Perception vs. Reality

2009 Suzuki M90

Perception:  Muscle Cruiser.

Reality:  A Cruiser that can corner.

In the battle between perception and reality, perception usually wins.  So what’s the difference between perception and reality anyway?  Knowledge, right?  Well not exactly.  Once a perception has taken hold, it actually becomes the person’s reality and it’s not easy to change. 

You’re probably wondering what this has to do with motorcycles anyway?  It has a lot to do with motorcycles, especially when it comes to selecting a motorcycle to buy!  Read on and I’ll explain.

Last year when my local Kawasaki dealer had a test ride of some of the new Kawasaki motorcycles, I signed up to ride the 2008 Kawasaki Ninja 650R.  Now the 650R shares the same engine package as the Kawasaki Versys, but the chassis and looks are completely different between the two bikes.  On the day of the test ride my wife, who isn’t a big fan of riding motorcycles, decides to come with me.  Of course she asked which motorcycle I’m going to ride and was not happy when I showed her the little Ninja.  I asked her if she would be happier if I were to ride the Versys, which I showed her, and she said she would.  I tried to explain that the Versys and the Ninja had the same engine, but in her mind anything with the word “Ninja” on it was fast and dangerous no matter what was powering it.  Perception vs. Reality and perception wins.

Here’s another example.  A few weeks ago a friend commented on my Facebook page photo where I was riding a 2008 Harley Davidson Fat Boy in Hawaii.  He commented that he would love to ride a Harley, but was a bit intimidated by the power that the bike produced.  So I asked him how much power he thought the Fat Boy had and without hesitation he said about 120hp.  When I told him the stock bike produced just under 70hp he was shocked!  Because of the sound and size of the motorcycle he assumed it was more powerful then it truly was.  Again perception wins.

Now to how this applies to selecting a motorcycle.  First, the difference between perception and reality is not just knowledge, but knowledge combined with experience so keep this in mind.

Here are a few more examples of perception vs. reality to think about when choosing a motorcycle.

Perception:  Repli-racers, like a Suzuki GSX-750, are the best motorcycles for performing on tight corners and on city streets.

Reality:  In a straight line or on the track the repli-racer is in its element, but because the repli-racer doesn’t start to produce torque or horsepower in great numbers under 10,000 rpm and the suspension isn’t set up for rough road conditions, a “street fighter” or “naked” bike, like a Buell Lightening, is a better choice for twisting roads and city streets.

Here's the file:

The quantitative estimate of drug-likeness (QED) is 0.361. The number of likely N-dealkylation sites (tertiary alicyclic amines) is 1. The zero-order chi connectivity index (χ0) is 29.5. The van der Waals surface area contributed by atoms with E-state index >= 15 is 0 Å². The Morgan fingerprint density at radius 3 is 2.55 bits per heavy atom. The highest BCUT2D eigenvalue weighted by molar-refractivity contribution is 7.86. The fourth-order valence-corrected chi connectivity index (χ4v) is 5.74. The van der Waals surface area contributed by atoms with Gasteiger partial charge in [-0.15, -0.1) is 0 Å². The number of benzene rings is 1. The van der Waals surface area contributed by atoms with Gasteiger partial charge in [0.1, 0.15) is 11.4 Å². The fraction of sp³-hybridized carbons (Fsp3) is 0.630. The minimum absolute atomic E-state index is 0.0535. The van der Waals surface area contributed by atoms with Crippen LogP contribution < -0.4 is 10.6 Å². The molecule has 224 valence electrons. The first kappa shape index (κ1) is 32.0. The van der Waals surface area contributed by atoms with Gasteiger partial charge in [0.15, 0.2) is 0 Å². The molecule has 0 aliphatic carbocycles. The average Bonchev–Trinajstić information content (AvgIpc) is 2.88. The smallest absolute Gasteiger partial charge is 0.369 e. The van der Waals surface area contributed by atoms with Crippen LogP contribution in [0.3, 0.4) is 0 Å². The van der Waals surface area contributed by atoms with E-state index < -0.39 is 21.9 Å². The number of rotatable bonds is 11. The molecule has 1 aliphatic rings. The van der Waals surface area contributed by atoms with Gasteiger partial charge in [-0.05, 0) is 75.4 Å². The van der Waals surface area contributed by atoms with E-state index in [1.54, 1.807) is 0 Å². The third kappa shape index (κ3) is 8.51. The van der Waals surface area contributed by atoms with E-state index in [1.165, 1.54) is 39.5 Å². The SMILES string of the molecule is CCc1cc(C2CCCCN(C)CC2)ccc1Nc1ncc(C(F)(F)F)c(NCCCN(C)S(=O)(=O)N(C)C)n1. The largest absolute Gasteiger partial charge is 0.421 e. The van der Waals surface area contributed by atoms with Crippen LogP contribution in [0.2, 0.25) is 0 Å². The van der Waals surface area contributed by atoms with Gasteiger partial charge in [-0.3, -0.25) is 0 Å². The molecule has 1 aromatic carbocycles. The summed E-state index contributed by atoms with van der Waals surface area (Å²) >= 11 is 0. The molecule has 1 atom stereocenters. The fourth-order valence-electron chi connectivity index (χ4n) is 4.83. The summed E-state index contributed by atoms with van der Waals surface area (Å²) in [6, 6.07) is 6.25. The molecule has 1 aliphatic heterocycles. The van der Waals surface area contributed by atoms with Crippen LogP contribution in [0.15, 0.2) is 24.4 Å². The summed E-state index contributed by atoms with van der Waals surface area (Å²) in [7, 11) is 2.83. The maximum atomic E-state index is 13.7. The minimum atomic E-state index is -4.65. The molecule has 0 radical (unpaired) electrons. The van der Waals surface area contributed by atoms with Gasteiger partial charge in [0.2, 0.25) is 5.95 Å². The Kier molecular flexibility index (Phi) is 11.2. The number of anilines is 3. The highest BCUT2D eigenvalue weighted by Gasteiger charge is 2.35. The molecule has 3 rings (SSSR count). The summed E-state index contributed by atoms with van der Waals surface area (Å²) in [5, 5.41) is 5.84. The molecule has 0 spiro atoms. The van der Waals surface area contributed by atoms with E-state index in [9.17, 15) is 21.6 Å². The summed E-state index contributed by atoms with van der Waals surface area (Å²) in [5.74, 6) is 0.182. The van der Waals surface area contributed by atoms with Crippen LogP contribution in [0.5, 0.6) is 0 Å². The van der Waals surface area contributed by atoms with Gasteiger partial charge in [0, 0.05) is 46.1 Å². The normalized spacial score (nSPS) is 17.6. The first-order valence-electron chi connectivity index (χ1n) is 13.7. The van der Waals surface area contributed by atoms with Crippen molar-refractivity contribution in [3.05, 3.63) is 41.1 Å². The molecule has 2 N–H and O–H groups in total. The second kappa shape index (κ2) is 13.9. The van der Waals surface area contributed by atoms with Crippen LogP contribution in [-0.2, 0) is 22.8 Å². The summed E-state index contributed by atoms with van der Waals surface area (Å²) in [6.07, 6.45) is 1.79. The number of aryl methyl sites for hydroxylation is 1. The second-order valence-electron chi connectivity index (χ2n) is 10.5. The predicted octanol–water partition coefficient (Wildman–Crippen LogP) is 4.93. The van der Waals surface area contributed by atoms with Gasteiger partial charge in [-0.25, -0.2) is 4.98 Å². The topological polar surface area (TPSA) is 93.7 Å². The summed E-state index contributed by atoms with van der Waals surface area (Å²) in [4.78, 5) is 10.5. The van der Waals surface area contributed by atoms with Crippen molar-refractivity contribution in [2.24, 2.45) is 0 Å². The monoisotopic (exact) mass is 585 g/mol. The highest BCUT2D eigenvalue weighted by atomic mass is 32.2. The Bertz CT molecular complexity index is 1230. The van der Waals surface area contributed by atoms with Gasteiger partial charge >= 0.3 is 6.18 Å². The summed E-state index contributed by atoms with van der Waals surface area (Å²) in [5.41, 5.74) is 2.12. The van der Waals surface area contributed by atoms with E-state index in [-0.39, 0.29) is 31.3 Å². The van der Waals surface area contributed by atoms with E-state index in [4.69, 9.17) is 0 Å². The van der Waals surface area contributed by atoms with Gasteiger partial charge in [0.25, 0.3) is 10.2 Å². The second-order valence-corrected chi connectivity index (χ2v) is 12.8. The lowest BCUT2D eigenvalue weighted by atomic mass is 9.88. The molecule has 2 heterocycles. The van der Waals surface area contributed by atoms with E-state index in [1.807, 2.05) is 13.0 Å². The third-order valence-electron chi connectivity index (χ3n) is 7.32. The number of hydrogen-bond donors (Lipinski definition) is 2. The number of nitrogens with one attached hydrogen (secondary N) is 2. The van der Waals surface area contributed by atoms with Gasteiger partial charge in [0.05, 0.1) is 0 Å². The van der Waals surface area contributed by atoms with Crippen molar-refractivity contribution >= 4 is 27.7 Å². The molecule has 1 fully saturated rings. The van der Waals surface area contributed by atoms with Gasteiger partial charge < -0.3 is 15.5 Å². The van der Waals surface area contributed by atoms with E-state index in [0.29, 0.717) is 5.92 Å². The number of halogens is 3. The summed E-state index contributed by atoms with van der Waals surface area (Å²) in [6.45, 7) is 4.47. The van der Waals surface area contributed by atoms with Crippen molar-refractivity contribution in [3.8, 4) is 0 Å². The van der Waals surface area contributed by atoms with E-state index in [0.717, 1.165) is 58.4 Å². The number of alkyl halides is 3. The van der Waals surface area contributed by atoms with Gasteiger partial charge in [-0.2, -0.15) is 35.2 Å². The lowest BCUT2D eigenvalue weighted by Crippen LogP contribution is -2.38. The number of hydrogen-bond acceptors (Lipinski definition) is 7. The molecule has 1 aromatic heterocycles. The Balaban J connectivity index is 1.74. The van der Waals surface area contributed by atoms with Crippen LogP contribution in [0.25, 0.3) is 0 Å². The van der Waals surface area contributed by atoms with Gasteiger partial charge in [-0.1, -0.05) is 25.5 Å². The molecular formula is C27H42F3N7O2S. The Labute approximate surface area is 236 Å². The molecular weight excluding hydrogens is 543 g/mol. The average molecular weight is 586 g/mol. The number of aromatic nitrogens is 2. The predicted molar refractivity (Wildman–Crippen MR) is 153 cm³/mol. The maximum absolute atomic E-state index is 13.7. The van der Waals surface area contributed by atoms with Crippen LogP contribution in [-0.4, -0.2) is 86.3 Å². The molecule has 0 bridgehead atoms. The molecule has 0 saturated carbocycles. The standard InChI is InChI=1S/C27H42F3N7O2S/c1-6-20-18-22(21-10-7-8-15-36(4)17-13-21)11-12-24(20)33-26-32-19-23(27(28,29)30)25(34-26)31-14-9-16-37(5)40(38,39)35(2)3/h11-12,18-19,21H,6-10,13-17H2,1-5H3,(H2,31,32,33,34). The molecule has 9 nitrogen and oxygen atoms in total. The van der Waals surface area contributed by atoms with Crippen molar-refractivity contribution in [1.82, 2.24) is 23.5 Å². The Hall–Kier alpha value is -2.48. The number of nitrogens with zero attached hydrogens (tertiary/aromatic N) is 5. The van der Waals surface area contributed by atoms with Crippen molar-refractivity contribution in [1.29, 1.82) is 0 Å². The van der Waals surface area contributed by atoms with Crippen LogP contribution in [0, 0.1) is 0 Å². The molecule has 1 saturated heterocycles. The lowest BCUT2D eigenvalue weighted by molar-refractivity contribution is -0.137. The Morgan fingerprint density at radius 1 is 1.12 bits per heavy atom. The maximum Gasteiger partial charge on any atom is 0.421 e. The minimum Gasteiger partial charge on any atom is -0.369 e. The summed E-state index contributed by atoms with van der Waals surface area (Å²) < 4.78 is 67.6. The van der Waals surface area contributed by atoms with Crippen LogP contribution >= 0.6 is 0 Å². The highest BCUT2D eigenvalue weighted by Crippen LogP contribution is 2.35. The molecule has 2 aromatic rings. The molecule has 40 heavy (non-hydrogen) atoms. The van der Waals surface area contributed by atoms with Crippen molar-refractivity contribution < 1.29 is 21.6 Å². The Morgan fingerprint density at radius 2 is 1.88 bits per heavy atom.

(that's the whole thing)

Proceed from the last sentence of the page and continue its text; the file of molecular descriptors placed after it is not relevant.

Perception:  Horsepower is the best indicator of performance.

Reality:  It depends on the riding conditions.  For open roads and high speeds, horsepower is an advantage, but for corners and stop and start riding conditions, torque may be more important.  For cruising, having torque and horsepower available at lower rpm’s and over a broad rpm range is an advantage.  In short, you need to know the conditions you will be riding under the most and choose accordingly.

Perception:  The bigger the engine displacement, the more horsepower the motorcycle produces.

Reality:  Many smaller engines produce more horsepower then most of the larger displacement twins that are found in cruisers and some touring motorcycles.  A study of torque and horsepower can explain this, but that’s for a different entry.  Before making any purchase, know the engine performance specs of the motorcycles you are considering so you won’t be disappointed after you make your purchase.

Perception:  Sales associates know what they’re selling.

Reality:  Some do and some don’t.  Do your own homework before you talk to a sales associate and come prepared with questions.  You will know by their answers if the associate knows their product or if they’re hoping you don’t

Perception:  You can choose the right motorcycle by reading reviews and asking questions only.

Reality:  All the “book smarts” and questions won’t replace a test ride.  Attend manufacture test rides, convince the sales associate to let you take a bike out for a spin or rent a motorcycle for the day.  In other words try a few out to see what you want before buying.  Have fun on the test ride and don’t be too critical.  If you’re smiling at the end of test ride, it’s a good motorcycle regardless of what the reviews say.

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